The Gale and Graham Wright Prostate Centre at North York General Hospital (NYGH) is advancing prostate cancer care with a new study that shows the benefits of transperineal prostate biopsies (TPBx) under local anesthetic.
Published online in the Journal of Urology the study, “Transperineal Prostate Biopsies Using Local Anesthesia: Experience in 1,287 Patients. Prostate Cancer Detection Rate, Complications and Patient Tolerability” provides evidence that the TPBx approach for testing and diagnosing prostate cancer is accurate and has significantly fewer complication rates compared to the traditional prostate biopsy method.
“After performing more than a thousand TPBx procedures under local anesthetic, the team at North York General has shown that it is the safest method of obtaining a biopsy for prostate cancer and patients tolerate the procedure well,” said Dr. Stan Flax, NYGH urologist and one of the study’s lead authors. “The clinical data provides the necessary evidence that the medical community needs in order to move toward a new standard of care for patients.”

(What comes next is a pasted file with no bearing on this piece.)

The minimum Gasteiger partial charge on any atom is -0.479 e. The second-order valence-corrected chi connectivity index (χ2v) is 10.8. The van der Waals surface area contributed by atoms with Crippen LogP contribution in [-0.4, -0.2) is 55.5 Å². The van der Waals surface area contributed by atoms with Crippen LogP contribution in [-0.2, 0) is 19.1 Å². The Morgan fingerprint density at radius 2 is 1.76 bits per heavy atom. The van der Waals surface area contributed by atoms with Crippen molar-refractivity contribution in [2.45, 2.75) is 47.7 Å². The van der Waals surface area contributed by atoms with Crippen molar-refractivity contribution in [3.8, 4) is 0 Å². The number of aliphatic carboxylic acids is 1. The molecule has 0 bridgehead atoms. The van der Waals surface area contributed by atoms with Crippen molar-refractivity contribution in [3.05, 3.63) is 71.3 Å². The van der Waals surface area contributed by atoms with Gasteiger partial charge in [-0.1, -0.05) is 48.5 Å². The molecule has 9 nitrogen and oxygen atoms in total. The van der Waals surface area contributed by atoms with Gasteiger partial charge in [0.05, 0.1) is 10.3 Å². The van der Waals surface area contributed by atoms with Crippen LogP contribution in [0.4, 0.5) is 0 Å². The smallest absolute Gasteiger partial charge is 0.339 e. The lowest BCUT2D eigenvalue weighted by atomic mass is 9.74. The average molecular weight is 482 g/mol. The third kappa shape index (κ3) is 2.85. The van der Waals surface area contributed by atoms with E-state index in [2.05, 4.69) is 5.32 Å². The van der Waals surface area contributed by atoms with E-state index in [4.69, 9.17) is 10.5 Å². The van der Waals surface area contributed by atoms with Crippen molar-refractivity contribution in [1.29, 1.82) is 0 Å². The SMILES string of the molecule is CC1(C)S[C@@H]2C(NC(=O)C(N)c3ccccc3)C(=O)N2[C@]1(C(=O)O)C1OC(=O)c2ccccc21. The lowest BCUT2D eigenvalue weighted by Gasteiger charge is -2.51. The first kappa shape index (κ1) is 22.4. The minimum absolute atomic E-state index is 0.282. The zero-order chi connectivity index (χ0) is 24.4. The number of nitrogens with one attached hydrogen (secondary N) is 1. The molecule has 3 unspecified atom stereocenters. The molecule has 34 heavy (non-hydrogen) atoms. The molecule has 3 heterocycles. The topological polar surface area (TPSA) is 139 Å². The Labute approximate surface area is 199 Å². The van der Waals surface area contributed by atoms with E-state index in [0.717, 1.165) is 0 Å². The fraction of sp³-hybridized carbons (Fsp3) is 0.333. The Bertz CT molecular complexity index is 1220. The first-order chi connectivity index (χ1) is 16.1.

In 2016, NYGH’s Gale and Graham Wright Prostate Centre became the first in Canada to use the TPBx approach, which involves obtaining the biopsy using a needle through the skin. Studies have shown that TPBx is a safer alternative for patients, as compared to transrectal biopsies, due to the lower risk of serious infections, which can result in hospitalization and admission to an intensive care unit.
In the very few settings where TPBx is performed, the procedure is done using general or spinal anesthetic, which typically requires more intensive resources. For the past three years, urologists at NYGH have exclusively used TPBx under local anesthetic and have tracked a total of 1,287 procedures as part of this study. The data shows this method of prostate biopsies has the same accuracy rate, if not better as transrectal, compared to the team’s previous series of transrectal biopsies.
Prostate cancer is the most commonly diagnosed cancer among North American men, with approximately one in seven men being diagnosed with this disease in their lifetime. It is also one of the more treatable cancers, if detected and treated in its early stages.
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